Low back pain (acute): non-drug treatments
Up to 85% of patients with low back pain cannot be given a definitive diagnosis, the cause or mechanism of injury is often unknown and there is little consensus on appropriate management. As a result, acute low back pain has become a complex and costly therapeutic challenge.
Focus of the review
The dose, contents, and settings of treatment programmes vary widely in non-drug treatments for acute low back pain; patient characteristics are often dissimilar. An examination of the quantity and quality of this research is required so that the context of treatment conclusions can be better understood.
Comments on evidence
The literature is full of methodological limitations; inadequate design and reporting of trials frequently produce low- or very low-quality evidence. The results are often inconclusive, insufficient, or contradictory.
Search and appraisal summary
The update literature search for this review was carried out from the date of the last search, December 2009, to October 2013. For more information on the electronic databases searched and criteria applied during assessment of studies for potential relevance to the overview, please see the Methods section. Searching of electronic databases retrieved 1379 studies. After deduplication and removal of conference abstracts, 720 records were screened for inclusion in the overview. Appraisal of titles and abstracts led to the exclusion of 598 studies and the further review of 120 full publications. Of the 120 full articles evaluated, five systematic reviews and four RCTs were added at this update.
Substantive changes at this update
Advice to stay active One systematic review updated. Categorisation unchanged (likely to be beneficial).
Acupuncture Option restructured. One systematic review added. Categorisation unchanged (unknown effectiveness).
Temperature treatments (short-wave diathermy, ultrasound, ice, and heat) Option restructured; evidence re-evaluated. Categorisation unchanged (unknown effectiveness).
INTRODUCTION: Low back pain affects about 70% of people in resource-rich countries at some point in their lives. Acute low back pain can be self-limiting; however, 1 year after an initial episode, as many as 33% of people still have moderate-intensity pain and 15% have severe pain. Acute low back pain has a high recurrence rate; 75% of those with a first episode have a recurrence. Although acute episodes may resolve completely, they may increase in severity and duration over time. METHODS AND OUTCOMES: We conducted a systematic overview, aiming to answer the following clinical question: What are the effects of non-drug treatments for acute low back pain? We searched: Medline, Embase, The Cochrane Library, and other important databases up to October 2013 (BMJ Clinical Evidence reviews are updated periodically; please check our website for the most up-to-date version of this review). RESULTS: At this update, searching of electronic databases retrieved 1379 studies. After deduplication and removal of conference abstracts, 720 records were screened for inclusion in the overview. Appraisal of titles and abstracts led to the exclusion of 598 studies and the further review of 120 full publications. Of the 120 full articles evaluated, five systematic reviews and four RCTs were added at this update. We performed a GRADE evaluation for 46 PICO combinations. CONCLUSIONS: In this systematic overview, we categorised the efficacy for nine interventions based on information relating to the effectiveness and safety of acupuncture, advice to stay active, back exercises, massage, multidisciplinary treatment programmes (for acute and subacute low back pain), spinal manipulation, temperature treatments (short-wave diathermy, ultrasound, ice, heat), and transcutaneous electrical nerve stimulation (TENS).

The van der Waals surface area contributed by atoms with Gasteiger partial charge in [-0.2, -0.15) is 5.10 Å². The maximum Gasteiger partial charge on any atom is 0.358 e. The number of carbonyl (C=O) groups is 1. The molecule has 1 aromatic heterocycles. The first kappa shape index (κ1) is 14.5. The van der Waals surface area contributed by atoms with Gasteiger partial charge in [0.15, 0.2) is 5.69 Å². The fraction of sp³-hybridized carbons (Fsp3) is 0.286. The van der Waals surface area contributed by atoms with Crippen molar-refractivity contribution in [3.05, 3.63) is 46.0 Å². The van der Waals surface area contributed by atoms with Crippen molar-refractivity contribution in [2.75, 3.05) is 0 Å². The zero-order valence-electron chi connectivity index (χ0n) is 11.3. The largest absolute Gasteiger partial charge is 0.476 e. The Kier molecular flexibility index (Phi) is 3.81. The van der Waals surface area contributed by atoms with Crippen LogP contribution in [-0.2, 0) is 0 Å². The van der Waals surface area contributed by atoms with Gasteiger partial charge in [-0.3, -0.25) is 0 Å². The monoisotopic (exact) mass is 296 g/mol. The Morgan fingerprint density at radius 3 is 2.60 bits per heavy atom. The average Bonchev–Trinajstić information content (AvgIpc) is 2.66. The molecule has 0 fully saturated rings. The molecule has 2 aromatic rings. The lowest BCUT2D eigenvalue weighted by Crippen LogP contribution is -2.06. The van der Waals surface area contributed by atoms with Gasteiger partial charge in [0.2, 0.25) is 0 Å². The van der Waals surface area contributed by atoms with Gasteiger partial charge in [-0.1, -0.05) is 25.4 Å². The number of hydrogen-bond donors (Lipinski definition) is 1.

Rated by doctors in Relevance Newsworthiness General Practice(GP)/Family Practice(FP) ****** **** General Internal Medicine-Primary Care(US) ****** **** Physical Medicine and Rehabilitation ****** *****
Interventions for preventing and treating low-back and pelvic pain during pregnancy. ( 20 November 2015 )
Rated by doctors in Relevance Newsworthiness GP/FP/Obstetrics ****** **** Obstetrics ***** ****